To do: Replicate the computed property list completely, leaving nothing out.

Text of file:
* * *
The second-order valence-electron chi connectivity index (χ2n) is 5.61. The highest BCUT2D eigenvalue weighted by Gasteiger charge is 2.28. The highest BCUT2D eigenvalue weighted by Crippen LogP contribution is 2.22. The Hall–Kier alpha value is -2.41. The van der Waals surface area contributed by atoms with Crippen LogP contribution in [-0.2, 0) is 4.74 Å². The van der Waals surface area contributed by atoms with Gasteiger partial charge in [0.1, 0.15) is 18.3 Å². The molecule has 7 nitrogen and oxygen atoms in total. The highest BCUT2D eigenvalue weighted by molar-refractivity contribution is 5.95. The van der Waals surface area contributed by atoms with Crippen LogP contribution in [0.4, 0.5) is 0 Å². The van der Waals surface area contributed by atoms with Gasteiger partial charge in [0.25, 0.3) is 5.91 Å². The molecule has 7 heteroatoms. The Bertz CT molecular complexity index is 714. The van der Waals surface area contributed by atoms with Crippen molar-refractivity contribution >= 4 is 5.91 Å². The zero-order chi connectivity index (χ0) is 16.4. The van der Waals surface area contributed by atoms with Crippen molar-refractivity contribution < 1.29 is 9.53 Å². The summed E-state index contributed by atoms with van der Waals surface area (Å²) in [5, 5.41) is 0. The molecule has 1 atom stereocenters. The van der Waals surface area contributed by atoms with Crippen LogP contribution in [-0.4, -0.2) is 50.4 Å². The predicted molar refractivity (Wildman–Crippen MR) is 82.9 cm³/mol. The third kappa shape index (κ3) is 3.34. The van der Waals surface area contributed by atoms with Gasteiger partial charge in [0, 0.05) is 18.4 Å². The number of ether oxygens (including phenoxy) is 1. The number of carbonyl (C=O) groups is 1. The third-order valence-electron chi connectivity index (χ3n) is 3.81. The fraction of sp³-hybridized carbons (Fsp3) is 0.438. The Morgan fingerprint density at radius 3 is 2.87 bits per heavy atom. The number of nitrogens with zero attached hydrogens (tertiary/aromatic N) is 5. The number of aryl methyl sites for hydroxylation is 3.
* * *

The second-order valence-electron chi connectivity index (χ2n) is 5.61. The highest BCUT2D eigenvalue weighted by Gasteiger charge is 2.28. The highest BCUT2D eigenvalue weighted by Crippen LogP contribution is 2.22. The Hall–Kier alpha value is -2.41. The van der Waals surface area contributed by atoms with Crippen LogP contribution in [-0.2, 0) is 4.74 Å². The van der Waals surface area contributed by atoms with Gasteiger partial charge in [0.1, 0.15) is 18.3 Å². The molecule has 7 nitrogen and oxygen atoms in total. The highest BCUT2D eigenvalue weighted by molar-refractivity contribution is 5.95. The van der Waals surface area contributed by atoms with Crippen LogP contribution in [0.4, 0.5) is 0 Å². The van der Waals surface area contributed by atoms with Gasteiger partial charge in [0.25, 0.3) is 5.91 Å². The molecule has 7 heteroatoms. The Bertz CT molecular complexity index is 714. The van der Waals surface area contributed by atoms with Crippen molar-refractivity contribution >= 4 is 5.91 Å². The zero-order chi connectivity index (χ0) is 16.4. The van der Waals surface area contributed by atoms with Crippen molar-refractivity contribution < 1.29 is 9.53 Å². The summed E-state index contributed by atoms with van der Waals surface area (Å²) in [5, 5.41) is 0. The molecule has 1 atom stereocenters. The van der Waals surface area contributed by atoms with Crippen LogP contribution in [-0.4, -0.2) is 50.4 Å². The predicted molar refractivity (Wildman–Crippen MR) is 82.9 cm³/mol. The third kappa shape index (κ3) is 3.34. The van der Waals surface area contributed by atoms with Gasteiger partial charge in [0, 0.05) is 18.4 Å². The number of ether oxygens (including phenoxy) is 1. The number of carbonyl (C=O) groups is 1. The third-order valence-electron chi connectivity index (χ3n) is 3.81. The fraction of sp³-hybridized carbons (Fsp3) is 0.438. The Morgan fingerprint density at radius 3 is 2.87 bits per heavy atom. The number of nitrogens with zero attached hydrogens (tertiary/aromatic N) is 5. The number of aryl methyl sites for hydroxylation is 3.